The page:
The data collected was from 2013 to 2017, and was based on collisions reported to the service.
“While these figures do not account for the severity of the collisions or injuries we can accept the fact that with greater speeds come greater impacts and greater impacts contribute to greater losses,” the release read in part.
According to the press release, over half of collisions happen on straight sections of open road, not at intersections.
The leading causes of crashes reported to the service were from excessive speeds, inattentive or distracted driving, or animals. The next three were failing to yield right-of-way, following too closely or losing control.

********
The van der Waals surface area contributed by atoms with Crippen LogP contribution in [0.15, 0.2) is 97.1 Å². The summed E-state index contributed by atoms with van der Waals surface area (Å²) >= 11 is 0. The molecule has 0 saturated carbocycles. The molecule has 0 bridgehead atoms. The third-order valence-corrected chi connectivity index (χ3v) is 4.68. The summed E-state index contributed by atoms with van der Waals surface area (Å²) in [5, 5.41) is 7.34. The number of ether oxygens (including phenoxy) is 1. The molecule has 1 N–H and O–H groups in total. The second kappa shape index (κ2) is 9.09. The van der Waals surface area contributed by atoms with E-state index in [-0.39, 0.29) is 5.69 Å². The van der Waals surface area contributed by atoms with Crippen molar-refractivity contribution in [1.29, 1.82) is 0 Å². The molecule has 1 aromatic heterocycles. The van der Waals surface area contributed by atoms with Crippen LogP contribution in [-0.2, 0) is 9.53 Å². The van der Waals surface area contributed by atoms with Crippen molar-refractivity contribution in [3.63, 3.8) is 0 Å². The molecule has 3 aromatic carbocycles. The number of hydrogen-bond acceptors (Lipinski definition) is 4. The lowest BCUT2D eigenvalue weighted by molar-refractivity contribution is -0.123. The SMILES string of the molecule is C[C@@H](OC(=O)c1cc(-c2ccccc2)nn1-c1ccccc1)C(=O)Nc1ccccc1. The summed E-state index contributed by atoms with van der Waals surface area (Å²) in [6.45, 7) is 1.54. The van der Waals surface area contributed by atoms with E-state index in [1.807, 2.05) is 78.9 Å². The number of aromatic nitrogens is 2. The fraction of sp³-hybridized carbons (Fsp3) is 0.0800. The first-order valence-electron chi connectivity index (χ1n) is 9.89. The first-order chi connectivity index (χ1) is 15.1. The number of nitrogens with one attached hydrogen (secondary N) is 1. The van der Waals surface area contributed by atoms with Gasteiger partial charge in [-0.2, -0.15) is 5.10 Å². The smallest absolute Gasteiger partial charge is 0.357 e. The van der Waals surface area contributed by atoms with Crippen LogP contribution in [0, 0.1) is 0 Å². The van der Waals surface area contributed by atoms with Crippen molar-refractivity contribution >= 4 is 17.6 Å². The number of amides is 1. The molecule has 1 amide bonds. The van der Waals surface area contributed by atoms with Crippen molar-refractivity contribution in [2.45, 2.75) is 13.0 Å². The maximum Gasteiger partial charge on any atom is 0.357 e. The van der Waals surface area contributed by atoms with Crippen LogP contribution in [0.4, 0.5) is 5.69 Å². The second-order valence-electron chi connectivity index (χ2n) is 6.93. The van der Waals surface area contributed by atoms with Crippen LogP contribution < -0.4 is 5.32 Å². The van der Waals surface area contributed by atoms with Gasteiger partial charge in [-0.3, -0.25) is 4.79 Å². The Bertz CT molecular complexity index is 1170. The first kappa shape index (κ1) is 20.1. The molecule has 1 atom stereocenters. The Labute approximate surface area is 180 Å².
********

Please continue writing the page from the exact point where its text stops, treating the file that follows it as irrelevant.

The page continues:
Five of the six top causes for collision put blame on drivers.
The release called winter driving ‘a perishable skill’ due to the fact that most collisions happen in November, decreasing until the spring.
Another bump follows the spring decrease comes in June, when over-confidence can cause drivers to crash.
“While this may seem contrary to popular belief, remember that during extreme weather events drivers will typically drive slower therefore damages in crashes will be less and anything below $2000 in damages is non-reportable,” police said in the release.
Sundays are the worst days, followed by Monday and Fridays, increasing around 8 a.m. and 5 p.m.
Low crash numbers at low traffic times, with 3 a.m. seeing very few collisions, showed the correlation between traffic volume and collision numbers, police said in the release.
Over 70 per cent of report collisions occur on clear days.
Source: CTV News